Opinion: Crest Theatre faces unknown future after Oct. 31

The last of Sacramento’s great movie theaters to be built, The Crest, which opened Oct. 6, 1949 amid searchlights and movie stars in-person for the premiere of M-G-M’s “That Midnight Kiss”, faces an unknown future as the building’s owner is forcing the tenant/operator, CSLM, Inc. out of business with an impossible rent increase.

The Crest Theatre. Photo by Matias Bombal

The Crest Theatre. Photo by Matias Bombal

On that opening night in 1949, as may be seen in a Fox-Movietone newsreel of the event, Governor Earl Warren told the more than 5,000-person crowd assembled on K Street: “This is a great event tonight … We’re very proud of this new theater, and I’m sure the people of Sacramento will give it their patronage because it deserves it.” The Governor was right, and for many years to come the venerable theater, designed architecturally in a late 1940s “Skouras Style” was the zenith of excellence in movie presentation. The theater was built in 1949 with all new state-of-the-art electrical, plumbing, and HVAC.
It was constructed in the gutted shell, or outer four walls of the 1913 structure that had once housed the Hippodrome Theatre and initially, the short lived Empress Theatre, which closed after only one year. The Empress operators, Sullivan and Considine, Ponzi schemers, were run out of town leaving the investors holding the bag.
Fox-West Coast operated the entirely new Crest Theatre, “The Place to Go” from 1949, through some internal changes within their own company, including a rebranding as National General Theatres through mid 1979. Independent exhibitor Ron Morgan’s Morgan Cinemas gave it a short run in the early 1980s. By then the combined elements of urban sprawl and the increasing greed of the movie distributors made the operation of the Crest impossible for showing movies alone and it closed. Herb Liverette tried to turn it into a dinner theater in 1984, with grandiose plans for a remodel designed by noted Sacramento architect David Mogavero. The slogan “Our Quest, Save the Crest” fell on deaf ears.
During that time I was in my early teens, and fascinated by old theaters, I’d run all over the place while Liverette’s team tried to raise funds. I was trained as a volunteer relief projectionist by both Mario Menconi and Kenny Smith. Thus, at that early age I became familiar with the entire physical plant of the Crest Theatre and how all of its systems worked. When the dinner theater plans were canceled, Liverett moved on, and just as today, the Crest’s future was uncertain.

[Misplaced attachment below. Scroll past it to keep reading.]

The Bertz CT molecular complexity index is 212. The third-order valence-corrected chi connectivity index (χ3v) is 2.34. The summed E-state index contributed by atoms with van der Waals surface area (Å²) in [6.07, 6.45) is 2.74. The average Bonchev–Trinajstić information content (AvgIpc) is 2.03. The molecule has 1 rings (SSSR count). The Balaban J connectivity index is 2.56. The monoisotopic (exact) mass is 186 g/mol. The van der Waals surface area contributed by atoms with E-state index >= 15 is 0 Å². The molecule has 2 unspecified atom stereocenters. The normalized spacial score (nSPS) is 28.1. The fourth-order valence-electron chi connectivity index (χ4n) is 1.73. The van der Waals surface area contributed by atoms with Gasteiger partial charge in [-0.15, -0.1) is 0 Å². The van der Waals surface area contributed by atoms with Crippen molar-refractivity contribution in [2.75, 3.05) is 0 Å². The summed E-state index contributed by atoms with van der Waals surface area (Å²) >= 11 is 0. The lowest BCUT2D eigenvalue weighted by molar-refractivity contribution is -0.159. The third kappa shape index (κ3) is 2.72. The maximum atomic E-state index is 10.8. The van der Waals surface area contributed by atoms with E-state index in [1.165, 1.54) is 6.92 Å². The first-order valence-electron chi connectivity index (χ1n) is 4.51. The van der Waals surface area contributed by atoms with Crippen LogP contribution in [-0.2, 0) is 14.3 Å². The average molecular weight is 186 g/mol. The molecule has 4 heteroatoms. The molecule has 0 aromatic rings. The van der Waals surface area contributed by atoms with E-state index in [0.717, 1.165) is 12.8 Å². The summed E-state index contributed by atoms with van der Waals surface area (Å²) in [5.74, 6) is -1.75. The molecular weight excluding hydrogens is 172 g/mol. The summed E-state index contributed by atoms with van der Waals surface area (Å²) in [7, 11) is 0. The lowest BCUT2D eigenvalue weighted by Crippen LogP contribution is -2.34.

In 1986 the present era of the Crest’s life, and perhaps most significant, began when Linda McDonagh, operator of the Palms Playhouse in Davis, sought a larger venue for music concerts that needed a bigger space than she had in her rustic barn in Davis. Her attitude was “How about we clean it up as it is?” I approached her with the idea of showing classic films in the style of bygone days with short subjects on days the theater was not used for the live shows she wished to present. She got a friend to back her financially, Charlie Soderquist, and the initials of the two became the name of their new company: CSLM, Inc. CSLM then leased the building, taking operation on Oct. 1, 1986.
CSLM’s other partners, Andy Field, Gary Schoreder, and Bill Heberger then took most of October and the first half of November cleaning up the theater, and upgrading anything necessary to make it fully functional and compliant with the needs of any modern building. The theater re-opened with a gala black tie presentation of “Singin’ in the Rain” with the film’s star, Donald O’ Connor, in-person, Nov. 18, 1986. I was CSLM’s first employee and managed the theater for a short period, then stayed on to handle publicity, book movies, and emcee events until I was fired in 1991. In an era before DVDs, TCM, Netflix, and the smart phone, you could not really find classic movies any other way.